Suppose you find in Samoa’s nation­al archive an exam­ple of tra­di­tion­al knowl­edge doc­u­ment­ed by the German-Samoa admin­is­tra­tion cir­ca 1909. This let­ter details med­i­c­i­nal qual­i­ties of spe­cif­ic indige­nous plants, but it does­n’t ref­er­ence the tra­di­tion­al cus­to­di­ans and the tra­di­tion­al knowl­edge in ques­tion does­n’t fea­ture in the author­i­ty’s data­base. You want to dig­i­tize the let­ter for pur­pos­es of access, but you don’t want to break Samoa’s law in the process. How do you deter­mine whether this tra­di­tion­al knowl­edge is still pro­tect­ed if pro­tec­tion is tied to prac­tice by a non-custodian? Moreover, what if there is the sug­ges­tion that this infor­ma­tion is of a secre­tive and highly-prized nature? How do you go about find­ing the cus­to­di­an with­out dis­clos­ing the tra­di­tion­al knowl­edge?

To reit­er­ate, the draft pro­pos­al auto­mat­i­cal­ly pro­tects all of Samoa’s tra­di­tion­al knowl­edge, and while reg­is­tra­tion is encour­aged it is irrel­e­vant to the issue of legal pro­tec­tion. This puts the prospec­tive dig­i­tiz­er in a dif­fi­cult posi­tion. They’re reliant on the author­i­ty’s records to gain con­sent and estab­lish what appro­pri­ate use is, but they can­not assume that tra­di­tion­al knowl­edge is free to use just because it does­n’t fea­ture in the data­base. By dig­i­tiz­ing unref­er­enced mate­r­i­al, they may be act­ing con­trary to law. Meanwhile of course, doc­u­men­tary her­itage risks being lost before it can be pre­served.

So what can be done to over­come this prob­lem? Museums and archives could encour­age the reg­is­tra­tion of tra­di­tion­al knowl­edge. However, cus­to­di­ans may be reluc­tant to dis­close closely-guarded tra­di­tion­al knowl­edge to a state author­i­ty. Tensions do exist between tra­di­tion­al cus­to­di­ans and the Samoan gov­ern­ment on preser­va­tion issues, and mis­trust may ham­per the goals of the leg­is­la­tion. It’s also impor­tant to bear in mind that there’s lit­tle incen­tive to reg­is­ter tra­di­tion­al knowl­edge if the pro­tec­tion already exists.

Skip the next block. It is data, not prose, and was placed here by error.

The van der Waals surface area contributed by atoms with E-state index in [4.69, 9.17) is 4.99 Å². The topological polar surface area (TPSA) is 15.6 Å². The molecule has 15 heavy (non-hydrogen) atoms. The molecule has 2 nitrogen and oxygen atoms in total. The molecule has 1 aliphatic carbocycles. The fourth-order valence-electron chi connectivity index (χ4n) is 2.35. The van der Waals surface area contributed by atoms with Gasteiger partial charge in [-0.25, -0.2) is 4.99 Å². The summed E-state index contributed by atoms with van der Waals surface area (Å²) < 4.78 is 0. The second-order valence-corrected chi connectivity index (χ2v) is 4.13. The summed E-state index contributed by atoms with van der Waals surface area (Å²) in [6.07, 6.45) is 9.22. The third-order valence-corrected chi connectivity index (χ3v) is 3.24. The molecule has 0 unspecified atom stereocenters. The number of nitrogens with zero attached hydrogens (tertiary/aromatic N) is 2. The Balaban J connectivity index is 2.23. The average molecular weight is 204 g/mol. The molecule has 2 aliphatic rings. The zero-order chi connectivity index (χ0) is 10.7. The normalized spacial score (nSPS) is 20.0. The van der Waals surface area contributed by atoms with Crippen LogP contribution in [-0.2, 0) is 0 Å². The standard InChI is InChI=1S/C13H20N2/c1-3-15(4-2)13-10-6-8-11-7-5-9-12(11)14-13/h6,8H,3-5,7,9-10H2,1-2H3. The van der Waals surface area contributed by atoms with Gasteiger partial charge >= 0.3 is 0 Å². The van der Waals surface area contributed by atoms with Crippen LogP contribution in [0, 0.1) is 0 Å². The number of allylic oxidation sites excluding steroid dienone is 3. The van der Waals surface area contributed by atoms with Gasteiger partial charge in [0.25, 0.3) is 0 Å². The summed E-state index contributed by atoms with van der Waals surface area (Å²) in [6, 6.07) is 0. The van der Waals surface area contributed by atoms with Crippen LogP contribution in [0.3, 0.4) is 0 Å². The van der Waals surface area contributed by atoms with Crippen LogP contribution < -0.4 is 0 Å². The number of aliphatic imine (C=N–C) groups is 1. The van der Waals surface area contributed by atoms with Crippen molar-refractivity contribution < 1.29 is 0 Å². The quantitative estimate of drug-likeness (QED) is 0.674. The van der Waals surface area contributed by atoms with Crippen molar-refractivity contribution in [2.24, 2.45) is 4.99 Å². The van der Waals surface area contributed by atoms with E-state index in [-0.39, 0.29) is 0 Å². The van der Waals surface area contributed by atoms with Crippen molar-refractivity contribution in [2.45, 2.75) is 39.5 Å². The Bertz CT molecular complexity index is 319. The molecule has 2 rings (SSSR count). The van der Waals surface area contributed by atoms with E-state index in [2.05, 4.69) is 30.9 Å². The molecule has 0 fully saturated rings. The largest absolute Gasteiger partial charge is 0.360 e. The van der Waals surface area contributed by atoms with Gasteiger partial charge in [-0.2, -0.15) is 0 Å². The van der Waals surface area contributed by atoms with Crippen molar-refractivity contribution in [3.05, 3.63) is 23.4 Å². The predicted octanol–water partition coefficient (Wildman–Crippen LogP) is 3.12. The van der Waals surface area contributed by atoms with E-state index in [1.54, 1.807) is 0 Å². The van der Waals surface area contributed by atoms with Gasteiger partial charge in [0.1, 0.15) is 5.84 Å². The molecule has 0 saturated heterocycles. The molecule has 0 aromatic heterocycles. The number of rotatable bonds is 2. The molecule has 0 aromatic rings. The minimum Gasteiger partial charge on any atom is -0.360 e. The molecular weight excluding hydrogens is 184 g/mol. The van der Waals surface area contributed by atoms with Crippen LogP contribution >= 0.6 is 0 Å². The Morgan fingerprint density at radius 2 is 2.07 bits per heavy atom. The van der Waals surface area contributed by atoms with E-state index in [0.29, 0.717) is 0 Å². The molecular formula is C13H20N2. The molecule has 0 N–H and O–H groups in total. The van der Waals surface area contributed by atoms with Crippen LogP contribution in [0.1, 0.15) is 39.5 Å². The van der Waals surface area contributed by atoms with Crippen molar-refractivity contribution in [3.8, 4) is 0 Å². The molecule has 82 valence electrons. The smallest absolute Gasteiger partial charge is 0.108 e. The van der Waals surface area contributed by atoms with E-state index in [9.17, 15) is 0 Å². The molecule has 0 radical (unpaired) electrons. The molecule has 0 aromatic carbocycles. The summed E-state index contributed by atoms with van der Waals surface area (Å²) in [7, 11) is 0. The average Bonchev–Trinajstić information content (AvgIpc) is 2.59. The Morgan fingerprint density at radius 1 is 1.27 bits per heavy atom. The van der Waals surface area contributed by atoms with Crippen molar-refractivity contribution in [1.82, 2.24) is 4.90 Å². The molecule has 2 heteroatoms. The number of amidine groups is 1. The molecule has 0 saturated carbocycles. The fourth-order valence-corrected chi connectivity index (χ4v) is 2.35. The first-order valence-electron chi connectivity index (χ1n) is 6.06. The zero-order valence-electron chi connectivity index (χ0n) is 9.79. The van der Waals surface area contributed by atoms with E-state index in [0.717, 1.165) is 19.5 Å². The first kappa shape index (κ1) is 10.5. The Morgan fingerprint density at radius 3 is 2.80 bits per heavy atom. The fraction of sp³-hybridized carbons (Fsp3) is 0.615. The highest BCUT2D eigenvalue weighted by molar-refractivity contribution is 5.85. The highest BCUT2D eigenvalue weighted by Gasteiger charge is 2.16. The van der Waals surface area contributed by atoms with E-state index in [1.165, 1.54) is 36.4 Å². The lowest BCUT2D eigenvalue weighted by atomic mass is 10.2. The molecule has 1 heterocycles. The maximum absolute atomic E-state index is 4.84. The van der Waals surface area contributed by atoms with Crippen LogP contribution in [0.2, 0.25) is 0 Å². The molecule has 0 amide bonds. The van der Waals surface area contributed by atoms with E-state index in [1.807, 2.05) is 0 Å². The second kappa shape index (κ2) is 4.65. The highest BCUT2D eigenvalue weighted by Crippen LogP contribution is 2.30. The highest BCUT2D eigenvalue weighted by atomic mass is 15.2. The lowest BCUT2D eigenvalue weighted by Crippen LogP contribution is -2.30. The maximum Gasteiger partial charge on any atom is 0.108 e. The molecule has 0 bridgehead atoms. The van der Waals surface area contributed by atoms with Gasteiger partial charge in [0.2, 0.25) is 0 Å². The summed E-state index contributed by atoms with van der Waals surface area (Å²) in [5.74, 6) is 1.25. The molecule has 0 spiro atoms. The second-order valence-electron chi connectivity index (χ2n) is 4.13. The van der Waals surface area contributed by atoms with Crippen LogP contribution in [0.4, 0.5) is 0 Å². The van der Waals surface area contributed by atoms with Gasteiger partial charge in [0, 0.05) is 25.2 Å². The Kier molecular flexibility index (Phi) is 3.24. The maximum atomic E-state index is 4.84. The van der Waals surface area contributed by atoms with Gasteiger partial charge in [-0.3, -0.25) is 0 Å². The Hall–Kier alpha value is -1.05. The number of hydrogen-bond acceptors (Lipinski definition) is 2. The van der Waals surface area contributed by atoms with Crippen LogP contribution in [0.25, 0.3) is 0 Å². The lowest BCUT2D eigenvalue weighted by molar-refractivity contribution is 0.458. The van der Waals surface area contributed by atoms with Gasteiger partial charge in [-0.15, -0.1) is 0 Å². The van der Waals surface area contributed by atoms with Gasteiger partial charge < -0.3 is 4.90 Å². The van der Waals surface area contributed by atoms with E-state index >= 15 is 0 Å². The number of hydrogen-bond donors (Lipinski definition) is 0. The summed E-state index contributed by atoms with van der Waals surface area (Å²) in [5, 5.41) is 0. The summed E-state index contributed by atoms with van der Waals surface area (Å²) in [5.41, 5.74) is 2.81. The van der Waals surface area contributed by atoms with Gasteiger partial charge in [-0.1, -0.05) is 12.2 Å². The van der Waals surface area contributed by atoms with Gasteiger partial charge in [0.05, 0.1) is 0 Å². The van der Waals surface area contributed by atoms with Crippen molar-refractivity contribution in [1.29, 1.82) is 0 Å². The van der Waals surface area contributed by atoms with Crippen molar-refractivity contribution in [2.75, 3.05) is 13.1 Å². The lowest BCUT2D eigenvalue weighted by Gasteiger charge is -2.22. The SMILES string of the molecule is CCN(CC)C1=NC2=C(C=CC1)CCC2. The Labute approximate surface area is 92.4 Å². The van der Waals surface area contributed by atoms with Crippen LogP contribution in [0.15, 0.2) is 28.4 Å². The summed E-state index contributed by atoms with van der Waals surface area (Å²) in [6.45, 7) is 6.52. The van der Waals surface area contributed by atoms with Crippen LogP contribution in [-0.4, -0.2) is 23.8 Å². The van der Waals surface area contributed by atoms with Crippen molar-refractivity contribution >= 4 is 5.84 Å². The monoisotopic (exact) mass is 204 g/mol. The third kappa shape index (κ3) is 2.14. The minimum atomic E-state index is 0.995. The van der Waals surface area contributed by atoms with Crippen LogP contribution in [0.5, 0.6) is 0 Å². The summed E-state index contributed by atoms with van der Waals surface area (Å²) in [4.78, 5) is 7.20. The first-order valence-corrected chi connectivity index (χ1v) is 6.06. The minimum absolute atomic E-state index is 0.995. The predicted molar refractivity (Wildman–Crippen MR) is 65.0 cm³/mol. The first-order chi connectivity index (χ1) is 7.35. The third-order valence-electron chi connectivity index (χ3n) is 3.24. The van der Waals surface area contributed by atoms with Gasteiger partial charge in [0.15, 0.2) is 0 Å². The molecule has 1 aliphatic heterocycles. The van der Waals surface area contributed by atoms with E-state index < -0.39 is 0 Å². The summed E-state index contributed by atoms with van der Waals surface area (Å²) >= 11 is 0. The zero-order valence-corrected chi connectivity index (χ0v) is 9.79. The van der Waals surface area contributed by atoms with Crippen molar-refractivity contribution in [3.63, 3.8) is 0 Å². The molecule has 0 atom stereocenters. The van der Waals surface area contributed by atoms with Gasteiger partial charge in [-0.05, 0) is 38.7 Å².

A sec­ond option is to encour­age the inclu­sion of dig­i­ti­za­tion excep­tions to the pro­posed leg­is­la­tion. The report does rec­om­mend estab­lish­ing excep­tions to pro­mote the devel­op­ment of cul­ture in the pub­lic inter­est. But excep­tions are like­ly to be inter­pret­ed extreme­ly nar­row­ly and be sub­ject to the acknowl­edge­ment of ori­gins, which of course is prob­lem­at­ic in the fore­men­tioned exam­ple.

That aside, this law is very nec­es­sary, and I want to con­clude on a more pos­i­tive note by dis­cussing what the pro­posed tra­di­tion­al knowl­edge leg­is­la­tion means for cul­tur­al insti­tu­tions in the region.

Although the law will only apply in Samoa, the estab­lish­ment of the tra­di­tion­al knowl­edge author­i­ty, and the guid­ance it can impart, will ben­e­fit respon­si­ble dig­i­ti­za­tion of Samoan con­tent inter­na­tion­al­ly. To date, muse­ums and archives have relied on advice to best prac­tice from experts in the field. Guidance from the tra­di­tion­al knowl­edge author­i­ty, act­ing on behalf of the vil­lages and fam­i­lies who are cus­to­di­ans will fur­ther ensure online access that is respect­ful and in accor­dance with tra­di­tion­al com­mu­ni­ties’ wish­es.

Cheers.

Further Reference

Copyright Law and the Digitisation of Cultural Heritage, with Susan Corbett


Help Support Open Transcripts

If you found this useful or interesting, please consider supporting the project monthly at Patreon or once via Square Cash, or even just sharing the link. Thanks.